The blue column wins again

I woke up thinking I had been dreaming about pregnant animals today.  It may have been pigs..but thankfully it was one of those dreams that dissolved nearly before I could get my eyes open.  I also woke up in the middle of the night not being able to figure out where I was sleeping and where exactly the bedroom door was.  Haven’t had those kind of unnerving thoughts since I worked thru the pain of my dad dying back in the early 2000’s.  I think it has to do with the incredible amount of things on my mind and I can’t seem to close any of the doors…it has put me quite out of sorts during the awake part of my days too.  It irritated me the way he opened the garage door last night…are you with me here.

@Skanickadee got the wheels turning this morning with her blog on marriage name changing.  She is very traditional and a realist and her way often grounds me when I’m on a tangent.  She brought up the topic of women changing their last name when they marry.  This has been probably the biggest feminist issue with me of all time…well, that and gender equality and same pay issues and my lack of desire to stay barefoot, pregnant in the kitchen…If I had it to do all over again…I would not have changed my last name.  I think it is utterly ridiculous that women have to change their name.  THEIR NAME!  Their identity.  I remember when I was younger…okay…more recently too. ..the discussion about if so-and-so doesn’t have a boy, the name will die off with this generation…in fact @Tracy mentioned that this morning also.  WHAT.  We need boys?  It only puts another check in the blue column of why girls are second class citizens right from birth.  Hyphenated names – makes the most sense….but…I wish there were more sides to this coin..because daily, I deal with hyphenated names…first generation – great..but what happens when the girl marries…to stick with my take on it – if Green-Brown is my daughter’s maiden name, does she hyphenate again?  Because using my theory…Green-Brown is her name – her identity – her heritage…dropping one of her last names to hyphenate with another name just presents the same problem?  Theoretically – it could go on and on and on and that would be stupid and inconvenient the first time you have to sign up for something with the government.  The other argument…if you don’t take the husband’s name…what last name do the children use…if they use the father’s last name which is probably what would happen, then the mother has a different last name.  So…like everything else..until a solution is found, I guess I will have to conform.   Oh wait…I already did.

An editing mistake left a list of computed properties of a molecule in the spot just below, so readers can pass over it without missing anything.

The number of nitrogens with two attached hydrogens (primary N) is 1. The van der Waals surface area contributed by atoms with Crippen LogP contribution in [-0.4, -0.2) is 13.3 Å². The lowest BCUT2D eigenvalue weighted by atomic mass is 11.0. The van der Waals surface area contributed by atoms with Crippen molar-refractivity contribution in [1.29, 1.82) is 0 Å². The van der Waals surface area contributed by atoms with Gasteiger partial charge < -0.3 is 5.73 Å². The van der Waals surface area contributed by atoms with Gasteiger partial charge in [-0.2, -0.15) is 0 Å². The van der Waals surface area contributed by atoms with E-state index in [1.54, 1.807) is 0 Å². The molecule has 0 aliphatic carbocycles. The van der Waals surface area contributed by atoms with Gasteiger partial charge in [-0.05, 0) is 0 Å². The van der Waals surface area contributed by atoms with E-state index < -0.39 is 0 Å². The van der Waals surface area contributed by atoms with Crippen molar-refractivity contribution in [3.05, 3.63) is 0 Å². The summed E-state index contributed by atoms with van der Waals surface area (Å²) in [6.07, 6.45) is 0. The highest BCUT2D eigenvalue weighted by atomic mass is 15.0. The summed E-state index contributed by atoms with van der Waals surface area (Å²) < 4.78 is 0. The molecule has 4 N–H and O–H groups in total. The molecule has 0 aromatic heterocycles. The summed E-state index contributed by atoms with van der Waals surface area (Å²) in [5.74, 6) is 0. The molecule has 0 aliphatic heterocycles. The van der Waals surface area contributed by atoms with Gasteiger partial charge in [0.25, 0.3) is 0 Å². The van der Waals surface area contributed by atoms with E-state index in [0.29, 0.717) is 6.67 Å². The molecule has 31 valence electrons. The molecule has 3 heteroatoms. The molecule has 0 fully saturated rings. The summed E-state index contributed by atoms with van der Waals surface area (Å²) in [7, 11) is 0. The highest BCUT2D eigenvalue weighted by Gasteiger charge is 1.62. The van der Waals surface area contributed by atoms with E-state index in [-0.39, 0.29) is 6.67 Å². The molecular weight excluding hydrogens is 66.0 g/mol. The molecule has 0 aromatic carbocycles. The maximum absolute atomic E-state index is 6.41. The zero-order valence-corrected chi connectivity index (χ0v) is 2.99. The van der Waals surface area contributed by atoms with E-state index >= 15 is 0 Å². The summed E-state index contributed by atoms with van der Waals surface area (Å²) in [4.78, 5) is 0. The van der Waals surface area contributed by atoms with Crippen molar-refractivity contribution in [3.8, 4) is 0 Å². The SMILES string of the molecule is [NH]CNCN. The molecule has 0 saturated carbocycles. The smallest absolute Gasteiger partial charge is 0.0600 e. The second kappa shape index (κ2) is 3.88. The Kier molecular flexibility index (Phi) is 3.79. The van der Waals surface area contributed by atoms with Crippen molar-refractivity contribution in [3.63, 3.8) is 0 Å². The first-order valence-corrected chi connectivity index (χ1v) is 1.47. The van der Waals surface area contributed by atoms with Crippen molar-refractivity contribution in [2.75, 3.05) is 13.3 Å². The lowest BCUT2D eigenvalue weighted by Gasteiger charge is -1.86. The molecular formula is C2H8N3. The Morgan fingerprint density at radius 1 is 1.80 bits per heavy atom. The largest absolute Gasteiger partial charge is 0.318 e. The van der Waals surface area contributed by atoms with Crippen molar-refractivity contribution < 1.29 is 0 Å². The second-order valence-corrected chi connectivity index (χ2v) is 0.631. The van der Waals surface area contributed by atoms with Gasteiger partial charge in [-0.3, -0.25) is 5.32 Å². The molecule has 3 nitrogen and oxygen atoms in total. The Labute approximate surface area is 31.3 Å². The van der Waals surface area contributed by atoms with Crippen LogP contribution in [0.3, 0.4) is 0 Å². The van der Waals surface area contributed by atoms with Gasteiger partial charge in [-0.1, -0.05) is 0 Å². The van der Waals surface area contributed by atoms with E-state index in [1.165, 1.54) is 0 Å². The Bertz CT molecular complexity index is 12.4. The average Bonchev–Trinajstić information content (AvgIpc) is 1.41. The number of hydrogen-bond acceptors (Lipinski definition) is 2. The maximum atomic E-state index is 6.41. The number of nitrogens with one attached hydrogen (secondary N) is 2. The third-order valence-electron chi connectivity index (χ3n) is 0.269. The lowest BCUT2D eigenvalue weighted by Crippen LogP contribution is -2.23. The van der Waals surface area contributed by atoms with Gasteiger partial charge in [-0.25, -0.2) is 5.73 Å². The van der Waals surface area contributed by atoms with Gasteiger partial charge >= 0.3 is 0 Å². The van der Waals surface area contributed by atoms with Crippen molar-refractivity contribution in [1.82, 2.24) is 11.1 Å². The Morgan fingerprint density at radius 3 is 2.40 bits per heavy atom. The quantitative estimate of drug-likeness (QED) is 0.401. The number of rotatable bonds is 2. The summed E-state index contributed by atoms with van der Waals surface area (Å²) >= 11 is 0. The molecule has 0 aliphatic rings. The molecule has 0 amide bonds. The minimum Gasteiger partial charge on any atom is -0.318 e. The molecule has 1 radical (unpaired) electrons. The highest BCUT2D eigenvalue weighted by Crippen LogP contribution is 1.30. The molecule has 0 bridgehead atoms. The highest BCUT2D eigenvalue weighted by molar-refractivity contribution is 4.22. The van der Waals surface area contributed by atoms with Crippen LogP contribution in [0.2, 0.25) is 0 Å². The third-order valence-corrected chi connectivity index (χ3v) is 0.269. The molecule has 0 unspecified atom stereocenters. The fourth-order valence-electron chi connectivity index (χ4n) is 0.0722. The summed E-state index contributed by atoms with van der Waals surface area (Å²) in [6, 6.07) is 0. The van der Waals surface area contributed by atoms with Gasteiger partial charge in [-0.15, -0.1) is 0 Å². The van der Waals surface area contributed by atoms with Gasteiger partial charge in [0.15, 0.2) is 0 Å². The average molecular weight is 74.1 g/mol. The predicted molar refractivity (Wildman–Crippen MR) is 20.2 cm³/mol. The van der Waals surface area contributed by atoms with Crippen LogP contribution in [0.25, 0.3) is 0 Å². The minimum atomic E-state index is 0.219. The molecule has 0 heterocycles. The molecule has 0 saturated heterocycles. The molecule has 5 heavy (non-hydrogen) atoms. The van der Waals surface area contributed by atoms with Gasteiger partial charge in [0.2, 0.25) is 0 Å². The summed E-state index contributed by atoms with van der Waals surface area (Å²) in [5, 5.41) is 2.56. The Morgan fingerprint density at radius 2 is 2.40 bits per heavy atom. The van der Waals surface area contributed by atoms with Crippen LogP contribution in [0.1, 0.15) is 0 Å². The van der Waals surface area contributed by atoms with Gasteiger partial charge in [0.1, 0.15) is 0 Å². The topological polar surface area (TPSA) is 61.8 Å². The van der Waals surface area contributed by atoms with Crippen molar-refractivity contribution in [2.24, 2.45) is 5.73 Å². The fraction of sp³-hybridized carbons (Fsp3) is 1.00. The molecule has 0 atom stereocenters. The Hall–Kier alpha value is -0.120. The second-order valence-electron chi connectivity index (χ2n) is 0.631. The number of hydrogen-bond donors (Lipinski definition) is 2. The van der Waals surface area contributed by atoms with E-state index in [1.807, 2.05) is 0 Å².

I have other opinions today, but I totally lost myself in the last paragraph…so

Until next time….

15 thoughts on “The blue column wins again

  1. @GoneRetired – absolutely…good point about husband changing name if it was that important!!!  You gave your son your husband’s last name??


  2. Married 30+ years and it was NOT popular for a woman to keep the name given to her by her parents. Yes, using a hypen to combine names was popular (but not with me).  I had been working and living on my own (job, my own apartment, utilities and security in my name) and just didnt feel I should have to change my name. NO ONE was happy about it. When son came along, I thought about it but didnt. When he was young, he didnt know or understand the difference and when he was old enough, he had no problems with it. I was always happy keeping my own name (offered hubby the chance to change his name to mine if it was REALLY so important for us to have the same name).